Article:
- The Washington Times - Thursday, August 15, 2002

The U.S. Social Security system is facing a financial crisis of epic proportions. Declining birthrates, the aging "Baby Boom" generation and increased life expectancy will produce a funding shortfall that will eventually bankrupt the program.
You don't have to be a statistician to see the writing on the wall.
There are fewer workers supporting more and more retirees every year, and under current projections, total benefits being paid out will exceed Social Security revenue by the year 2014. It's all down hill after that.
African-Americans will be hurt the most. Under the current system, 70 percent of African Americans can expect to receive less money from Social Security than pay in Social Security taxes and a significant number of black workers will never see a penny from the program, because blacks, on average, die younger than others.
Yet Social Security is still important to aging African-Americans, many of whom have no other form of retirement income. So it is important to put the program back on a firm financial footing and equally important to level the playing field for blacks.
Even in these troubling economic times, anybody with an ounce of common sense knows the best way to do that is by moving toward a system based on private investment and personal ownership. Such a system would give Americans the option to invest a portion of their payroll taxes in pension accounts that will better ensure their financial future.
Under the current system, a young worker paying into the Social Security program has no guarantee he or she will ever receive any benefits at all. Yet, a 28-year-old worker making $13,500 per year and paying $1,674 in Social Security taxes could accrue $177,147 by age 67 if that $1,674 per year was invested in a conservative investment account that earned just a 4 percent return, according to a 2001 study. That would amount to $400 more per month than the Social Security system promises today a figure that cannot be ignored.
Under the current system, the government prevents workers from deriving these benefits. Instead our Social Security taxes are used to fund other government programs, while the taxes we pay are replaced in the Social Security "trust fund" by government IOUs.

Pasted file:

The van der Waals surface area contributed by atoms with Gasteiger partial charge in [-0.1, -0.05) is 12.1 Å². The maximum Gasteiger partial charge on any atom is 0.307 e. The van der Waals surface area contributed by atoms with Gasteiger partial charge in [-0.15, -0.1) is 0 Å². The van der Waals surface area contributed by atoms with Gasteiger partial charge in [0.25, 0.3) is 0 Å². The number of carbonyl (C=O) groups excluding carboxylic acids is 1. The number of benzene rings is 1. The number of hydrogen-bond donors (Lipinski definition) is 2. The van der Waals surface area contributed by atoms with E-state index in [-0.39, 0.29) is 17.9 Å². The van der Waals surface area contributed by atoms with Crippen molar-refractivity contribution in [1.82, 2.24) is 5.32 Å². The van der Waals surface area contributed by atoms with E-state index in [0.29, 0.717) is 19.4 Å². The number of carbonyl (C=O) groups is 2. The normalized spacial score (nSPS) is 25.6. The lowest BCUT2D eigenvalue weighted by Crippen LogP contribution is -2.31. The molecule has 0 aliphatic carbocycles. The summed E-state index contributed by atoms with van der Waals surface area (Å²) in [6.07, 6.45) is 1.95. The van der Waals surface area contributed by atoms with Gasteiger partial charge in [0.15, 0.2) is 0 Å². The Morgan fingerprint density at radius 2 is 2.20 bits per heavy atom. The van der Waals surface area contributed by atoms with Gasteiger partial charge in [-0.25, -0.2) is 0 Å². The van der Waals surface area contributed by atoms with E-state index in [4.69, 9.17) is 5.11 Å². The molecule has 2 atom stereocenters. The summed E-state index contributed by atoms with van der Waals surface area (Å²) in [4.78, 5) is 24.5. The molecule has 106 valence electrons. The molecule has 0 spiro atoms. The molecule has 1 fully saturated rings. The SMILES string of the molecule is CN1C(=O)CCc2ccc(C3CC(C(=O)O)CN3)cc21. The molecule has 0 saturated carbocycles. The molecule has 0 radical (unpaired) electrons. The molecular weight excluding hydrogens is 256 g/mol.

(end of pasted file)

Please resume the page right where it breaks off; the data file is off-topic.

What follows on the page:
Critics of Social Security reform typically suggest that privatizing the program is too risky, and that workers who invest unwisely will not be guaranteed a secure retirement. Many point to the Enron collapse, and buttress their argument with stories of people who lost thousands in the wake of the corporate giant's demise.
As the National Committee to Preserve Social Security and Medicare a group that opposes Social Security reform has pointed out "Social Security is the mainstay of retirement for people of color." "Without Social Security," the group notes, "the poverty rate for elderly African Americans would increase from 24 percent to 65 percent."
In light of such statistics, it is crucially important to fix the system, and strengthen it in a way that provides a better deal for African-Americans.
The current system is especially unfair for young black males, who typically enter the work force earlier, enroll in college at significantly lower rates, and have a lower life expectancy than other American workers.
Since they pay into the system longer, and live an average of three years less than other American males, many African American men receive far fewer benefits than their peers. Indeed, the National Center for Health Statistics reports that half of all 20-year-old African American males who enter the labor force will die before they receive even three years of Social Security benefits.
Updating Social Security by adding a private pension option would give workers ownership of the money they pay into the system, a method that promotes wealth accumulation and contributes to economic growth. If an individual dies young, his or her accumulated wealth and savings from the private account could be left to the family and not simply lost in the black hole that exists today.
By investing in our future, we can strengthen the social contract between government and worker, and create a more evenhanded system for African-Americans and other minorities.

Alvin Williams is president and CEO of Black America's Political Action Committee (BAMPAC), a nonpartisan federal PAC that supports African-American candidates for public office.

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